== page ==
Technological innovation is central to sustainable development, but representing novel technologies in systems models is difficult due to limited data on their past performance. We propose a method to model the feasibility space for novel technologies that combines empirical data on historical analogs and early adoption with a global integrated assessment model. Applying this method to direct air carbon capture and storage (DACCS), we find that the feasibility space is large, with DACCS contributing meaningfully to net-zero goals if it grows like some analogs and failing to do so with others. The results can be used to identify technology and policy features that may be important in enabling rapid adoption to avert the worst effects of climate change.


Limiting the rise in global temperature to 1.5 °C will rely, in part, on technologies to remove CO2 from the atmosphere. However, many carbon dioxide removal (CDR) technologies are in the early stages of development, and there is limited data to inform predictions of their future adoption. Here, we present an approach to model adoption of early-stage technologies such as CDR and apply it to direct air carbon capture and storage (DACCS). Our approach combines empirical data on historical technology analogs and early adoption indicators to model a range of feasible growth pathways. We use these pathways as inputs to an integrated assessment model (the Global Change Analysis Model, GCAM) and evaluate their effects under an emissions policy to limit end-of-century temperature change to 1.5 °C. Adoption varies widely across analogs, which share different strategic similarities with DACCS. If DACCS growth mirrors high-growth analogs (e.g., solar photovoltaics), it can reach up to 4.9 GtCO2 removal by midcentury, compared to as low as 0.2 GtCO2 for low-growth analogs (e.g., natural gas pipelines). For these slower growing analogs, unabated fossil fuel generation in 2050 is reduced by 44% compared to high-growth analogs, with implications for energy investments and stranded assets. Residual emissions at the end of the century are also substantially lower (by up to 43% and 34% in transportation and industry) under lower DACCS scenarios. The large variation in growth rates observed for different analogs can also point to policy takeaways for enabling DACCS.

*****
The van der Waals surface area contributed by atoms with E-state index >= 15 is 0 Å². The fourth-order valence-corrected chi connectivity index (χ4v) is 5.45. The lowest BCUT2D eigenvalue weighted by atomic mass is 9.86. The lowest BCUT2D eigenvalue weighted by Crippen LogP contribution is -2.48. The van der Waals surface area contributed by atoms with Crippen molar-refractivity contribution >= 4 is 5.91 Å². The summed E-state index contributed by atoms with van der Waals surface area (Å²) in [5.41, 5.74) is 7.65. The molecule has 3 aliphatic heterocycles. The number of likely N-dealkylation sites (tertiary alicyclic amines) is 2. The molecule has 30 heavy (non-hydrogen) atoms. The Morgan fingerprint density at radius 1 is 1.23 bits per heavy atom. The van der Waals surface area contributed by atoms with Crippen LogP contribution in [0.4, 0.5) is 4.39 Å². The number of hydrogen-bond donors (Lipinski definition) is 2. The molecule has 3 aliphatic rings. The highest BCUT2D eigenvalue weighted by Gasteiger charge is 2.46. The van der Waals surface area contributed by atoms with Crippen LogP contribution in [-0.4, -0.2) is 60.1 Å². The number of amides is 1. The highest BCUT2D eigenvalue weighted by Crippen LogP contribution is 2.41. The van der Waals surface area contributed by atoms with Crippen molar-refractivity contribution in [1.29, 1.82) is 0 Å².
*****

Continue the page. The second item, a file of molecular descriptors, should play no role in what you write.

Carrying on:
• maketotaldestr0i@lemm.eeM
    2 months ago

    as of 2024 meaningful carbon capture is still hopium and copium

    Researchers and practitioners have questioned society’s ability to reach Gt-scale CDR from novel approaches such as BECCS and DACCS, given the small role these technologies play in climate change mitigation today

    Others have highlighted the potential environmental (10–12) and social [e.g., food prices (11)] impacts of CDR, particularly for BECCS due to its high land and water requirements but also for DACCS.

    They have also critiqued the role that CDR plays in net-zero policy narratives, arguing that optimistic assumptions about CDR in the future may be used to delay action today and represent a moral hazard whose risks are disproportionately borne by low-income countries and future generations .

    … institutional, behavioral, and social barriers …, experience with related technologies suggests that they may be substantial